Prime Minister Theresa May is set to insist that more than 100 BBC stars earning in excess of £150,000 a year have their salaries disclosed.
The move toughens up the deal agreed by her predecessor David Cameron under a new 11-year BBC charter which safeguarded the corporation’s licence fee income.
- May 18, 2017
- May 12, 2017
- May 11, 2017
Under that arrangement “talent” was exempt from a rule which says BBC staff earning more than £150,000 a year must have their salaries disclosed.
The Daily Mail reports that 109 on-air figures – including a number of journalists – will also have their salaries disclosed (to within a £50,000 band.
The BBC’s best paid journalists are thought to include: political editor Laura Kuenssberg, Today presenters Nick Robinson and John Humphrys, newsreaders Hugh Edwards, Sophie Raworth and Fiona Bruce; Newsnight host Evan Davis and Radio 4 PM presenter Eddie Mair (pictured interviewing Boris Johnson).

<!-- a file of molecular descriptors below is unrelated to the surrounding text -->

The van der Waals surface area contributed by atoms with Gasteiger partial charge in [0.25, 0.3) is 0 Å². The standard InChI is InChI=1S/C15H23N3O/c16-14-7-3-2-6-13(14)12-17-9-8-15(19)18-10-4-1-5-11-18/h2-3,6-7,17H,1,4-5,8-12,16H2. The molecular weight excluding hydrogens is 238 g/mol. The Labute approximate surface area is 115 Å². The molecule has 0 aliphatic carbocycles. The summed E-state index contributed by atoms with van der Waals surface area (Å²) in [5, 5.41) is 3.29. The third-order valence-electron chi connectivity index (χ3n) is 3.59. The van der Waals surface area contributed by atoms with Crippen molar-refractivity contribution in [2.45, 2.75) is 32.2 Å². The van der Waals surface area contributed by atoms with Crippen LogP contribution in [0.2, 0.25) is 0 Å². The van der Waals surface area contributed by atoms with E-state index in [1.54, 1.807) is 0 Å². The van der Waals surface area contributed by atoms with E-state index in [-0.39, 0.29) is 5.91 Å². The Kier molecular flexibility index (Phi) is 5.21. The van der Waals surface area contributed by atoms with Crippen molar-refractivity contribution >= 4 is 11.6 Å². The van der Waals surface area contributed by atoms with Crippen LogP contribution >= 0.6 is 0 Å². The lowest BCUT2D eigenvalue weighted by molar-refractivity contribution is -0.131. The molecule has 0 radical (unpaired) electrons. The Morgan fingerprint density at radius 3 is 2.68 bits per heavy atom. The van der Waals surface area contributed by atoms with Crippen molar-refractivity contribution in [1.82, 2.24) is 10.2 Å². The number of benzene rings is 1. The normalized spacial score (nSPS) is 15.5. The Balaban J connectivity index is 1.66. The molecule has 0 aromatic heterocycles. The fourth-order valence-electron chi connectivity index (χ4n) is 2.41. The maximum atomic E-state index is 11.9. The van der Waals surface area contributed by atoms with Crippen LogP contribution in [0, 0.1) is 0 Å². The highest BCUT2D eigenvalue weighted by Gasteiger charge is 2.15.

BBC Trust chair Rona Fairhead signalled her intention to resign this week rather than apply to chair the BBC’s new unitary board in an open recruitment process.
Cameron had previously said Fairhead could stay on as head of the BBC’s new unitary board (which will replace the trust and the current executive board) until 2018.
Instead the Government will now appoint the head of the new board which will be tasked with ensuring the corporation’s “strategy, creativity and output are in the public interest”.
The Daily Mail reports that in response to concerns over the independence of the BBC under its new unitary board, the Government will not now appoint the deputy chairman of the body.
The Government has now published full details of the new draft BBC charter confirming the need for more transparency over pay for “talent”.